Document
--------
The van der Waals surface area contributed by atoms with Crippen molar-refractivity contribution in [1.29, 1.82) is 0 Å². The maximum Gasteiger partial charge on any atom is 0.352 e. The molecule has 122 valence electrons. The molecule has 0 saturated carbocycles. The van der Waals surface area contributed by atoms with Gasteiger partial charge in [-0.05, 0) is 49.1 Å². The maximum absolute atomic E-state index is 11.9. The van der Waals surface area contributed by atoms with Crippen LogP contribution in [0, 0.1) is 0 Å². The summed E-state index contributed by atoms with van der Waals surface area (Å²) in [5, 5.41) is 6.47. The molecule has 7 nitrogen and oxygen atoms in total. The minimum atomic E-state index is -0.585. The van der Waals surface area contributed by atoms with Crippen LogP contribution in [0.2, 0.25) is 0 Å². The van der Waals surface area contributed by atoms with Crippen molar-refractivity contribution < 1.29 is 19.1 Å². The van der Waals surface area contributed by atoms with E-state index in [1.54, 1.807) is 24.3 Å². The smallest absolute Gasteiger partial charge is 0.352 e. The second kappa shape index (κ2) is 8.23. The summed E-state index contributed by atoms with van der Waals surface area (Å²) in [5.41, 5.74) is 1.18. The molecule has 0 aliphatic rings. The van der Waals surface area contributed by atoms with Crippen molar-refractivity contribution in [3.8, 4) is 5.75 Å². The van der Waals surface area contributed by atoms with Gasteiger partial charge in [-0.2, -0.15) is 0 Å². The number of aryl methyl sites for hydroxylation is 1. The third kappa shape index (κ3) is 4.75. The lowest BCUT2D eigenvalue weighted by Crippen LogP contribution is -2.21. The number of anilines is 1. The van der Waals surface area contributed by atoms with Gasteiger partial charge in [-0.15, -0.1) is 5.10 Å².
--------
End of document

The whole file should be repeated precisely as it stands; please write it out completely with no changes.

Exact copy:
The van der Waals surface area contributed by atoms with Crippen molar-refractivity contribution in [1.29, 1.82) is 0 Å². The maximum Gasteiger partial charge on any atom is 0.352 e. The molecule has 122 valence electrons. The molecule has 0 saturated carbocycles. The van der Waals surface area contributed by atoms with Gasteiger partial charge in [-0.05, 0) is 49.1 Å². The maximum absolute atomic E-state index is 11.9. The van der Waals surface area contributed by atoms with Crippen LogP contribution in [0, 0.1) is 0 Å². The summed E-state index contributed by atoms with van der Waals surface area (Å²) in [5, 5.41) is 6.47. The molecule has 7 nitrogen and oxygen atoms in total. The minimum atomic E-state index is -0.585. The van der Waals surface area contributed by atoms with Crippen LogP contribution in [0.2, 0.25) is 0 Å². The van der Waals surface area contributed by atoms with Crippen molar-refractivity contribution < 1.29 is 19.1 Å². The van der Waals surface area contributed by atoms with E-state index in [1.54, 1.807) is 24.3 Å². The smallest absolute Gasteiger partial charge is 0.352 e. The second kappa shape index (κ2) is 8.23. The summed E-state index contributed by atoms with van der Waals surface area (Å²) in [5.41, 5.74) is 1.18. The molecule has 0 aliphatic rings. The van der Waals surface area contributed by atoms with Crippen molar-refractivity contribution in [3.8, 4) is 5.75 Å². The van der Waals surface area contributed by atoms with Gasteiger partial charge in [-0.2, -0.15) is 0 Å². The number of aryl methyl sites for hydroxylation is 1. The third kappa shape index (κ3) is 4.75. The lowest BCUT2D eigenvalue weighted by Crippen LogP contribution is -2.21. The number of anilines is 1. The van der Waals surface area contributed by atoms with Gasteiger partial charge in [-0.15, -0.1) is 5.10 Å².